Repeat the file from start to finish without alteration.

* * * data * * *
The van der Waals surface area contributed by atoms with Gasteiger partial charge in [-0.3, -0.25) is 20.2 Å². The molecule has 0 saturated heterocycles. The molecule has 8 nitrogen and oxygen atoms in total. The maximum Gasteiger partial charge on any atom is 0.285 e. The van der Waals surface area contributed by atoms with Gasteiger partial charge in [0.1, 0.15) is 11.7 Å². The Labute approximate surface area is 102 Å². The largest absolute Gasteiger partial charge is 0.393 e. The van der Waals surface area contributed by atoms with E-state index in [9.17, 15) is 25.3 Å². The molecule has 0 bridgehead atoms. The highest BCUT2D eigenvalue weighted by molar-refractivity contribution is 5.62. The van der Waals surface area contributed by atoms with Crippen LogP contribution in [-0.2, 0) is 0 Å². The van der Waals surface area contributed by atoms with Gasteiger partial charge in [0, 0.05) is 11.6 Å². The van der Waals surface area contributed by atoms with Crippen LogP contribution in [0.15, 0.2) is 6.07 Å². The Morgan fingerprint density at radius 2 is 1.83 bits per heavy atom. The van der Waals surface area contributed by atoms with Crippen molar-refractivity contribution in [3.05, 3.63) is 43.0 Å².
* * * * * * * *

The van der Waals surface area contributed by atoms with Gasteiger partial charge in [-0.3, -0.25) is 20.2 Å². The molecule has 0 saturated heterocycles. The molecule has 8 nitrogen and oxygen atoms in total. The maximum Gasteiger partial charge on any atom is 0.285 e. The van der Waals surface area contributed by atoms with Gasteiger partial charge in [0.1, 0.15) is 11.7 Å². The Labute approximate surface area is 102 Å². The largest absolute Gasteiger partial charge is 0.393 e. The van der Waals surface area contributed by atoms with E-state index in [9.17, 15) is 25.3 Å². The molecule has 0 bridgehead atoms. The highest BCUT2D eigenvalue weighted by molar-refractivity contribution is 5.62. The van der Waals surface area contributed by atoms with Crippen LogP contribution in [-0.2, 0) is 0 Å². The van der Waals surface area contributed by atoms with Gasteiger partial charge in [0, 0.05) is 11.6 Å². The van der Waals surface area contributed by atoms with Crippen LogP contribution in [0.15, 0.2) is 6.07 Å². The Morgan fingerprint density at radius 2 is 1.83 bits per heavy atom. The van der Waals surface area contributed by atoms with Crippen molar-refractivity contribution in [3.05, 3.63) is 43.0 Å².